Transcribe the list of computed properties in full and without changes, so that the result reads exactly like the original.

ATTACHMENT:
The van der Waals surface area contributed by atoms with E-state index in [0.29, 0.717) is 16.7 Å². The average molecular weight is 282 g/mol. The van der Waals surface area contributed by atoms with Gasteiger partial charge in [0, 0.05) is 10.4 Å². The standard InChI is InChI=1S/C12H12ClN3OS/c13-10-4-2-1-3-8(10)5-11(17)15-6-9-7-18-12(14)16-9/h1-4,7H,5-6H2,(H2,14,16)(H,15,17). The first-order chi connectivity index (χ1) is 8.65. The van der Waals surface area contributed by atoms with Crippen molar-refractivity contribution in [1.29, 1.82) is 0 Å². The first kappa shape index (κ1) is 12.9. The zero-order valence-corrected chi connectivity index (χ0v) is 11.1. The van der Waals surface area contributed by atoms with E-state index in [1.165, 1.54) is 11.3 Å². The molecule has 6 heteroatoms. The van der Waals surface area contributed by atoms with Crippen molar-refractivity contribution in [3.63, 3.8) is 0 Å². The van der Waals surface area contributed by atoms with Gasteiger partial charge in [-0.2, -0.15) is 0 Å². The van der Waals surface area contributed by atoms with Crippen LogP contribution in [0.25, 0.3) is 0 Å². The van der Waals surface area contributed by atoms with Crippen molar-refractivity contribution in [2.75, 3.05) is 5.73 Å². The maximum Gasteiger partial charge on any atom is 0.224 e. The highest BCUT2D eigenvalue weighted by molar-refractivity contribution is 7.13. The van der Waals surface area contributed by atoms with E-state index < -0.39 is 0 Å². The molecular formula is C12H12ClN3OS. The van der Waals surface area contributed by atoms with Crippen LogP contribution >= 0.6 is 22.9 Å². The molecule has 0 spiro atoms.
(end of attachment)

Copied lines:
The van der Waals surface area contributed by atoms with E-state index in [0.29, 0.717) is 16.7 Å². The average molecular weight is 282 g/mol. The van der Waals surface area contributed by atoms with Gasteiger partial charge in [0, 0.05) is 10.4 Å². The standard InChI is InChI=1S/C12H12ClN3OS/c13-10-4-2-1-3-8(10)5-11(17)15-6-9-7-18-12(14)16-9/h1-4,7H,5-6H2,(H2,14,16)(H,15,17). The first-order chi connectivity index (χ1) is 8.65. The van der Waals surface area contributed by atoms with Crippen molar-refractivity contribution in [1.29, 1.82) is 0 Å². The first kappa shape index (κ1) is 12.9. The zero-order valence-corrected chi connectivity index (χ0v) is 11.1. The van der Waals surface area contributed by atoms with E-state index in [1.165, 1.54) is 11.3 Å². The molecule has 6 heteroatoms. The van der Waals surface area contributed by atoms with Crippen molar-refractivity contribution in [3.63, 3.8) is 0 Å². The van der Waals surface area contributed by atoms with Gasteiger partial charge in [-0.2, -0.15) is 0 Å². The van der Waals surface area contributed by atoms with Crippen LogP contribution in [0.25, 0.3) is 0 Å². The van der Waals surface area contributed by atoms with Crippen molar-refractivity contribution in [2.75, 3.05) is 5.73 Å². The maximum Gasteiger partial charge on any atom is 0.224 e. The highest BCUT2D eigenvalue weighted by molar-refractivity contribution is 7.13. The van der Waals surface area contributed by atoms with E-state index < -0.39 is 0 Å². The molecular formula is C12H12ClN3OS. The van der Waals surface area contributed by atoms with Crippen LogP contribution >= 0.6 is 22.9 Å². The molecule has 0 spiro atoms.